It’s Malathaat vs. Clairiere Part the Sixth at the Shuvee Stakes

Clairiere-Malathaat Shuvee

Clairiere and Malathaat share the same sire (Curlin) and the same breeder (Stonestreet Stables), so it’s only natural the two 4-year-old fillies share the same stage for the sixth time in Sunday’s Grade 2 Shuvee Stakes at Saratoga.

Clairiere-Malathaat ShuveeClairiere (left) finally outdueled Malathaat in the Grade 1 Ogden Phipps last month. It was the first time Clairiere beat her rival in five starts. The two duel again in Sunday’s Grade 2 Shuvee Stakes at Saratoga. (Image: Chelsea Durand/NYRA.com)

As rivalries go, this one took a while. But these two ride into the Shuvee with one of the best rivalries in horse racing. And the 1 1/8-mile Shuvee – even with a small four-horse field – provides yet another salvo in the battle for dominance in the older filly and mare division.

Why this rivalry took so long to finally crystalize was easy to define. Malathaat was the hammer and Clairiere was the nail. Todd Pletcher’s Malathaat won the first four meetings between the two, starting with last year’s Kentucky Oaks. The dominance continued through the CCA Oaks, where runner-up Malathaat finished one spot ahead of Clairiere and into Malathaat’s score in the Alabama a month later. It concluded in last November’s Breeders’ Cup Distaff, where third-place Malathaat bested Clairiere by one spot and a quarter length.

Add it up and Malathaat defeated her erstwhile rival by a combined 10 ½ lengths in the four races. Clairiere was good, but not quite good enough.

The rivalry really began here

Until 2022. Until the Grade 1 Ogden Phipps on the Belmont Stakes undercard. That’s when Clairiere finally became the hammer. She was fourth of five at the half-mile pole: 14 ½ lengths behind pace-setter Letruska. At the three-quarters pole, she remained fourth: 8 ¼ lengths back.

But Joel Rosario bided his time perfectly. He swung Clairiere four-wide coming into the stretch, then relentlessly reeled in both new leader Search Results and Malathaat. The head victory gave Clairiere her second Grade 1 win and her first over her rival. It also came with a career-best 106 Beyer Speed Figure.

“It was a huge win for her to finally come out on the right end of Malathaat, a mare that I have the greatest respect for and last year’s deserving 3-year-old Champion Filly,” a relieved trainer Steve Asmussen told the New York Racing Association. “We always believed that Clairiere could get it done and last time out she did. That meant a lot to us.”

Ogden Phipps made Asmussen’s year

Asmussen said this was one of the most gratifying victories of his career. Quite the statement, coming from North America’s all-time winningest trainer.

“That’s what I love about horse racing. The last race is an indication of what you’re capable of, but it will not give you a head start on the next one,” Asmussen said. “You have to do it again. Malathaat beat her twice here last year and I expect to have two more runs against her here this year with the ultimate goal being the Breeders’ Cup Distaff. We’re at a very good level right now, but we’ll keep our eye on the prize, and that’s year-end honors.”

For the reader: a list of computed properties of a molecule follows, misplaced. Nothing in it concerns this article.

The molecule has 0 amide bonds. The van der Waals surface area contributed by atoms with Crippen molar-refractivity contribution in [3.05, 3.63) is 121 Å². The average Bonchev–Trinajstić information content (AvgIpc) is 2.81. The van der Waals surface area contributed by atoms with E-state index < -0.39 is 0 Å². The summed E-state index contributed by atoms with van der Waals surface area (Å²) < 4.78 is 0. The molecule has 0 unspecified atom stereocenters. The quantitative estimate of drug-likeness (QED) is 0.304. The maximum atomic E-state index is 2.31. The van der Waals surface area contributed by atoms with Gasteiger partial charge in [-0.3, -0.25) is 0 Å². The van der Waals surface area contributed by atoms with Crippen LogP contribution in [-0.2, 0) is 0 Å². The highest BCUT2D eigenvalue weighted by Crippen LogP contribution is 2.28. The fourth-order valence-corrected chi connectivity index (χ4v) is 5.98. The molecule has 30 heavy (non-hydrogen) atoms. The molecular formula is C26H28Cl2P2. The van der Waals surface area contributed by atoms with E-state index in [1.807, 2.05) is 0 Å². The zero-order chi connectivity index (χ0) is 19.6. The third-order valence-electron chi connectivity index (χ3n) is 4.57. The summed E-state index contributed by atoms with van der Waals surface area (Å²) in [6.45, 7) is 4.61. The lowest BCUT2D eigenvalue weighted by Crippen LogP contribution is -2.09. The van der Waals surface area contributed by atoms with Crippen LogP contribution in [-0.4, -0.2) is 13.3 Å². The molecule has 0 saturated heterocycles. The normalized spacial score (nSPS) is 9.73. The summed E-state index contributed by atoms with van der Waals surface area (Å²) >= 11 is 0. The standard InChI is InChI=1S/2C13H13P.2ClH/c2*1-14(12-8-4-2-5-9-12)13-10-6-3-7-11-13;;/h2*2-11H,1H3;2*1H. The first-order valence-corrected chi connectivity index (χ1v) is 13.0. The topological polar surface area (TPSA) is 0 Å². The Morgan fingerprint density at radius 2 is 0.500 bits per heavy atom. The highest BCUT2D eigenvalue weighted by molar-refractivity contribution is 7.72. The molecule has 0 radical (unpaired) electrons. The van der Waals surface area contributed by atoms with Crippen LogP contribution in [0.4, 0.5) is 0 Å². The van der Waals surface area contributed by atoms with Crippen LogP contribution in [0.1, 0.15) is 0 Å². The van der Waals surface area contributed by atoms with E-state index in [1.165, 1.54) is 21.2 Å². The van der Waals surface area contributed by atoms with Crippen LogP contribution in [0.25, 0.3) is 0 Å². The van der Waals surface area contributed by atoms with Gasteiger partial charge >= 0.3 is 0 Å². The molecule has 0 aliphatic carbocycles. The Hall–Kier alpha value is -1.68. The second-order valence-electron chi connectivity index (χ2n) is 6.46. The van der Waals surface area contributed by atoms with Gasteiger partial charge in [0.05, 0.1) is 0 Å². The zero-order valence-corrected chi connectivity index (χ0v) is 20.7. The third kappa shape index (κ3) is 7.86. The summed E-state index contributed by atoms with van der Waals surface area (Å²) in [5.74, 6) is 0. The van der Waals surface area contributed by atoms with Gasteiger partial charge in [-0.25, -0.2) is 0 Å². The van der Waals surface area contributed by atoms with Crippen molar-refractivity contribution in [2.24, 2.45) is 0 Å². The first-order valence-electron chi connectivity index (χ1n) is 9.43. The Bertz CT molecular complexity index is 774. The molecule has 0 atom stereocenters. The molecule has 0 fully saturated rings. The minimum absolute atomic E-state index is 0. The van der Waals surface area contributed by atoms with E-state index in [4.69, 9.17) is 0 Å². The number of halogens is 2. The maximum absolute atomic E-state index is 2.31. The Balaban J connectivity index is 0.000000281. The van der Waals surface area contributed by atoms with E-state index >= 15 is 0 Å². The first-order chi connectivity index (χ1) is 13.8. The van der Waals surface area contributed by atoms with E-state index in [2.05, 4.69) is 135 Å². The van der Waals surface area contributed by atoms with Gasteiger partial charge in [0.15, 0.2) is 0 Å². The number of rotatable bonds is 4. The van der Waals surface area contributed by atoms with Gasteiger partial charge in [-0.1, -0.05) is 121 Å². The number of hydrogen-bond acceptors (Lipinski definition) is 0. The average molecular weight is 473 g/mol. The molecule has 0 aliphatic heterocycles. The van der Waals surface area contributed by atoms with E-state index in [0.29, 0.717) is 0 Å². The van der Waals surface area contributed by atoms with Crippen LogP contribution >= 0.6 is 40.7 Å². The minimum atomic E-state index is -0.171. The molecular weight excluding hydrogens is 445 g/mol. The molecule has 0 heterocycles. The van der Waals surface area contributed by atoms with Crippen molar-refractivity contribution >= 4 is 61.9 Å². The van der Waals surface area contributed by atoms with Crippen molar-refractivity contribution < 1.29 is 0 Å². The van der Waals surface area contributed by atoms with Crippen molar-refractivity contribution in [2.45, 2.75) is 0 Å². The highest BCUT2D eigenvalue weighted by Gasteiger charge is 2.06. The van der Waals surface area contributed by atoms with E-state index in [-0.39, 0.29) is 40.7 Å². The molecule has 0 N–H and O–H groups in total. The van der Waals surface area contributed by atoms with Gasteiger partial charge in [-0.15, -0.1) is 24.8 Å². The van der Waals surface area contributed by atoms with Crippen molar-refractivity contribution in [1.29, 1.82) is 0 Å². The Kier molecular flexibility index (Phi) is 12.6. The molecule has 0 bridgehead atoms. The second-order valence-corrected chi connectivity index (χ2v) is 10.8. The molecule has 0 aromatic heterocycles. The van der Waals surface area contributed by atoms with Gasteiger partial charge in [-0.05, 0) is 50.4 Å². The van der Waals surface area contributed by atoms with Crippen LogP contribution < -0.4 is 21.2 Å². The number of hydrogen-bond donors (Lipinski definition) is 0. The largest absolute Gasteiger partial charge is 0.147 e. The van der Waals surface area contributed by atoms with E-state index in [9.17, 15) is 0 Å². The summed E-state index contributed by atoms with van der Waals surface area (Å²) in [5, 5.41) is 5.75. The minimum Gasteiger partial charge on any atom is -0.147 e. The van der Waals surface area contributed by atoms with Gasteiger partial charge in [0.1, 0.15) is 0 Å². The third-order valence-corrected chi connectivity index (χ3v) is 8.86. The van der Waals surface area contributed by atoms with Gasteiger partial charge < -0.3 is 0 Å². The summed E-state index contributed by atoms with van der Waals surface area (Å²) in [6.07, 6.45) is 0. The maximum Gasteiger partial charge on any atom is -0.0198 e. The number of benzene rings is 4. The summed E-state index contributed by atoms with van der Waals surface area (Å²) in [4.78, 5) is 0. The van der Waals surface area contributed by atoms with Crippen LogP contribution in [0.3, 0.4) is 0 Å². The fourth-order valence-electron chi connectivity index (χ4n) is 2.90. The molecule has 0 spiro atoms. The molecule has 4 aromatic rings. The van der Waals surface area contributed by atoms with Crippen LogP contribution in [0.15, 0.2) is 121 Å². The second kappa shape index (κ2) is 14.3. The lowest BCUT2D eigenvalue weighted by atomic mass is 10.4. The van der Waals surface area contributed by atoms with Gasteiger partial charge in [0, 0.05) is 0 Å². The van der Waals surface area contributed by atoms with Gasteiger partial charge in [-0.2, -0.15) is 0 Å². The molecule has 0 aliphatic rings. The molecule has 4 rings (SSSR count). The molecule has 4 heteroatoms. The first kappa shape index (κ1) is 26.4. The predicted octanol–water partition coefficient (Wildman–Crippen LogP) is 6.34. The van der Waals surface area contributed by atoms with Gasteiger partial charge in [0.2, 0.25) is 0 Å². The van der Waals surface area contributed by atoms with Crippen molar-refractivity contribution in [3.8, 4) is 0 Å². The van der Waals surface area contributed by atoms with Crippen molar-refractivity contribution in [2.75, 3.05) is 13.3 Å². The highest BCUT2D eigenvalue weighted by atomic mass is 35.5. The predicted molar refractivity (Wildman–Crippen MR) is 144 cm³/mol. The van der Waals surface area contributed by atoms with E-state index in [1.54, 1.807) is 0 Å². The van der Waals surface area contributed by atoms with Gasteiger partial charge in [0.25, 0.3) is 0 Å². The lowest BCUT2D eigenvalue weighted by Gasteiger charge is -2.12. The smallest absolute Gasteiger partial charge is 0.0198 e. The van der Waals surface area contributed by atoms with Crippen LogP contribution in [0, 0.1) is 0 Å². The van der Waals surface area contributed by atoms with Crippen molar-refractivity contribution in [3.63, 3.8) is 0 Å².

Those “year-end honors” rightfully belonged to Malathaat last year. That third in the Breeders’ Cup Distaff is the only time Malathaat finished outside the exacta in 10 races (7-2-1). She’s already north of $2 million in career earnings with plenty of high-profile, big-money races in front of her.

That includes the Grade 1 Personal Ensign Aug. 27 at Saratoga. Naturally, Clairiere is expected there as well, because both trainers see the Shuvee as the natural prep for that race.

Shuvee provides Malathaat a new start

Malathaat comes into the Shuvee never losing back-to-back races. She opened her 2022 with a three-quarter length victory as the 3/10 favorite in the Grade 3 Doubledogdare at Keeneland in April. She’ll continue it in the Shuvee sporting blinkers. She breezed with the new gear in 49.22 seconds for four furlongs July 17.

“We’ve thought about putting blinkers on her for a long time and it was hard to do last year because she was in the midst of such a good season,” Pletcher said. “We’ve felt like in both starts this year, she kind of lost focus at a certain stage of the race, so we decided to breeze her in blinkers and felt we got the desired effect that we were looking for.”

Looking for a piece of the Shuvee board – along with any attention – are Crazy Beautiful and Exotic West. Kenny McPeek’s Crazy Beautiful comes in off a runner-up at the Lady Jacqueline at Thistledown in Ohio. She’s run 18 times at 10 tracks in her career, amassing a 7-5-1 record and more than $1 million. But she’s never been a factor against Malathaat or Clairiere.

McPeek realistic about Shuvee

“Crazy Beautiful has been an overachiever. She’s accomplished a lot,” McPeek said. “She’s doing exceptionally well here and she’s going to need to find another level to beat Malathaat and Clairiere. Even if she is third or better, I think it’s going to be worth the try.”

Exotic West pulled off a 10/1 upset at the Top Flight Invitational at Aqueduct in April. But she bounced badly in her next start, finishing 14 ¼ lengths behind Super Quick in the Allaire DuPont Distaff as the 3/2 favorite.

Author: Henry Brown